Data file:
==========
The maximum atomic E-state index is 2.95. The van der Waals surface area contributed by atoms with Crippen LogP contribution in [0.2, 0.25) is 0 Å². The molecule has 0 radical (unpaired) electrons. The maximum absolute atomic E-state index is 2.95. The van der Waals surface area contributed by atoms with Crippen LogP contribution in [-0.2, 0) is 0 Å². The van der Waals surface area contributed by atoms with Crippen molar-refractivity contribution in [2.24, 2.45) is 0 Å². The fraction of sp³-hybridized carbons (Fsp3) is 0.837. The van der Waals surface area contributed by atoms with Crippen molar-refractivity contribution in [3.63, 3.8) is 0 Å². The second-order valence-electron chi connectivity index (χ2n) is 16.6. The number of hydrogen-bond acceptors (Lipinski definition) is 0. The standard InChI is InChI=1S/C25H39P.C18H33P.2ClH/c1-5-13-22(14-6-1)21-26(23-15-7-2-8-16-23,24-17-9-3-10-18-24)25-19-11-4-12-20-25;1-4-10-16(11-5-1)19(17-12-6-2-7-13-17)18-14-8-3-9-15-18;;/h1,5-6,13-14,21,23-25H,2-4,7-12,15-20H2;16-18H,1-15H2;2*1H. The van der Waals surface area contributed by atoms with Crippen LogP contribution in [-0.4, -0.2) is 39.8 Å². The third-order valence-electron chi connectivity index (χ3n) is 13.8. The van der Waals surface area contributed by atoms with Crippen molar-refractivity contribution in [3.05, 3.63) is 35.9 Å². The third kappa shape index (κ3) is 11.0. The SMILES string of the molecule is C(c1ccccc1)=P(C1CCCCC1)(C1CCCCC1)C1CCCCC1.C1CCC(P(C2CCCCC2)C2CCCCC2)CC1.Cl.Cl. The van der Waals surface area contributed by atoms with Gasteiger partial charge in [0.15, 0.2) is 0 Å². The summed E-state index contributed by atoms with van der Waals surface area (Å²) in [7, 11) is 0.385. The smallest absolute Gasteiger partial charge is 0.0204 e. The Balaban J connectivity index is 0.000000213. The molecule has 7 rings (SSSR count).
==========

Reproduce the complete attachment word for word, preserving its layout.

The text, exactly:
The maximum atomic E-state index is 2.95. The van der Waals surface area contributed by atoms with Crippen LogP contribution in [0.2, 0.25) is 0 Å². The molecule has 0 radical (unpaired) electrons. The maximum absolute atomic E-state index is 2.95. The van der Waals surface area contributed by atoms with Crippen LogP contribution in [-0.2, 0) is 0 Å². The van der Waals surface area contributed by atoms with Crippen molar-refractivity contribution in [2.24, 2.45) is 0 Å². The fraction of sp³-hybridized carbons (Fsp3) is 0.837. The van der Waals surface area contributed by atoms with Crippen molar-refractivity contribution in [3.63, 3.8) is 0 Å². The second-order valence-electron chi connectivity index (χ2n) is 16.6. The number of hydrogen-bond acceptors (Lipinski definition) is 0. The standard InChI is InChI=1S/C25H39P.C18H33P.2ClH/c1-5-13-22(14-6-1)21-26(23-15-7-2-8-16-23,24-17-9-3-10-18-24)25-19-11-4-12-20-25;1-4-10-16(11-5-1)19(17-12-6-2-7-13-17)18-14-8-3-9-15-18;;/h1,5-6,13-14,21,23-25H,2-4,7-12,15-20H2;16-18H,1-15H2;2*1H. The van der Waals surface area contributed by atoms with Crippen LogP contribution in [-0.4, -0.2) is 39.8 Å². The third-order valence-electron chi connectivity index (χ3n) is 13.8. The van der Waals surface area contributed by atoms with Crippen molar-refractivity contribution in [3.05, 3.63) is 35.9 Å². The third kappa shape index (κ3) is 11.0. The SMILES string of the molecule is C(c1ccccc1)=P(C1CCCCC1)(C1CCCCC1)C1CCCCC1.C1CCC(P(C2CCCCC2)C2CCCCC2)CC1.Cl.Cl. The van der Waals surface area contributed by atoms with Gasteiger partial charge in [0.15, 0.2) is 0 Å². The summed E-state index contributed by atoms with van der Waals surface area (Å²) in [7, 11) is 0.385. The smallest absolute Gasteiger partial charge is 0.0204 e. The Balaban J connectivity index is 0.000000213. The molecule has 7 rings (SSSR count).